The hyperplanes partition the positive orthant into chambers. Within the interior of each chamber, each point is on the plus or minus side of each hyperplane . The equations thus reduce to a linear system of ODEs, with either or for each . In particular, TLNs are piecewise-linear dynamical systems with a different linear system governing the dynamics in each chamber.

Figure 4.

TLNs as a patchwork of linear systems. (A) The connectivity matrix , input , and differential equations for a TLN with neurons. (B) The state space is divided into chambers (regions) , each having dynamics governed by a different linear system . The chambers are defined by the hyperplanes , with defined by (gray lines).

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Figure 5.

A network on neurons, its hyperplane arrangement, and limit cycle. (A) A TLN whose connectivity matrix is dictated by a -cycle graph, together with the TLN equations. (B) The TLN from A produces firing rate activity in a periodic sequence. (C) (Left) The hyperplane arrangement defined by the equations , with a trajectory initialized near the fixed point shown in black. (Right) A close-up of the trajectory, spiraling out from the unstable fixed point and falling into a limit cycle. Different colors correspond to different chambers of the hyperplane arrangement through which the trajectory passes.

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A fixed point of a TLN 3 is a point that satisfies for each . In particular, we must have

where is evaluated at the fixed point. We typically assume a nondegeneracy condition on CGM19, which guarantees that each linear system is nondegenerate and has a single fixed point. This fixed point may or may not lie within the chamber where its corresponding linear system applies. The fixed points of the TLN are precisely the fixed points of the linear systems that lie within their respective chambers.

Figure 4 illustrates the hyperplanes and chambers for a TLN with . Each chamber, denoted as a region , has its own linear system of ODEs, , for , or . The fixed points corresponding to each linear system are denoted by , in matching color. Note that only chamber contains its own fixed point (in red). This fixed point, , is thus the only fixed point of the TLN.

Figure 5 shows an example of a TLN on neurons. The matrix is constructed from a -cycle graph and for each . The dynamics fall into a limit cycle where the neurons fire in a repeating sequence that follows the arrows of the graph. This time, the TLN equations define a hyperplane arrangement in , again with each hyperplane defined by (Figure 5C). An initial condition near the unstable fixed point in the all + chamber (where for each ) spirals out and converges to a limit cycle that passes through four distinct chambers. Note that the threshold nonlinearity is critical for the model to produce nonlinear behavior such as limit cycles; without it, the system would be linear. It is, nonetheless, nontrivial to prove that the limit cycle shown in Figure 5 exists. A recent proof was given for a special family of TLNs constructed from any -cycle graph BCRR21.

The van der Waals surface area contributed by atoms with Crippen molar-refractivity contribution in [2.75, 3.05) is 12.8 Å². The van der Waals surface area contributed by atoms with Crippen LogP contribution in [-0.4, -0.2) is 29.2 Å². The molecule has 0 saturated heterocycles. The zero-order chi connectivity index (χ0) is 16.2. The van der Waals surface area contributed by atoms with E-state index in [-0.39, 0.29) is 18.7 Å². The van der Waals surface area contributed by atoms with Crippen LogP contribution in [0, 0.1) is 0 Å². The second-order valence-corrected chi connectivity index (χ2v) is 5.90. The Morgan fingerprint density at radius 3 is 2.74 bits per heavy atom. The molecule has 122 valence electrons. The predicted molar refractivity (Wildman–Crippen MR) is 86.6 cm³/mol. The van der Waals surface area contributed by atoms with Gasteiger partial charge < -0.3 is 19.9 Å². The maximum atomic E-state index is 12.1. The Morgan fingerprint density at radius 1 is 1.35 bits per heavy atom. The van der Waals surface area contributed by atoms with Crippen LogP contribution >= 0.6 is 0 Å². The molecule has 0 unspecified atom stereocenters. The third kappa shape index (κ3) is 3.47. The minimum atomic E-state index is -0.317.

The set of all fixed points

A central object that is useful for understanding the dynamics of TLNs is the collection of all fixed points of the network, both stable and unstable. The support of a fixed point is the subset of active neurons,

Our nondegeneracy condition (that is generically satisfied) guarantees we can have at most one fixed point per chamber of the hyperplane arrangement , and thus at most one fixed point per support. We can thus label all the fixed points of a given network by their supports:

where . For each support , the fixed point itself is easily recovered. Outside the support, for all . Within the support, is given by:

Here and are the column vectors obtained by restricting and to the indices in , and is the induced principal submatrix obtained by restricting rows and columns of to .

From 4, we see that a fixed point with must satisfy the “on-neuron” conditions, for all , as well as the “off-neuron” conditions, for all , to ensure that for each and for each . Equivalently, these conditions guarantee that the fixed point of lies inside its corresponding chamber, . Note that for such a fixed point, the values for depend only on the restricted subnetwork . Therefore, the on-neuron conditions for in are satisfied if and only if they hold in . Since the off-neuron conditions are trivially satisfied in , it follows that is a necessary condition for . It is not, however, sufficient, as the off-neuron conditions may fail in the larger network.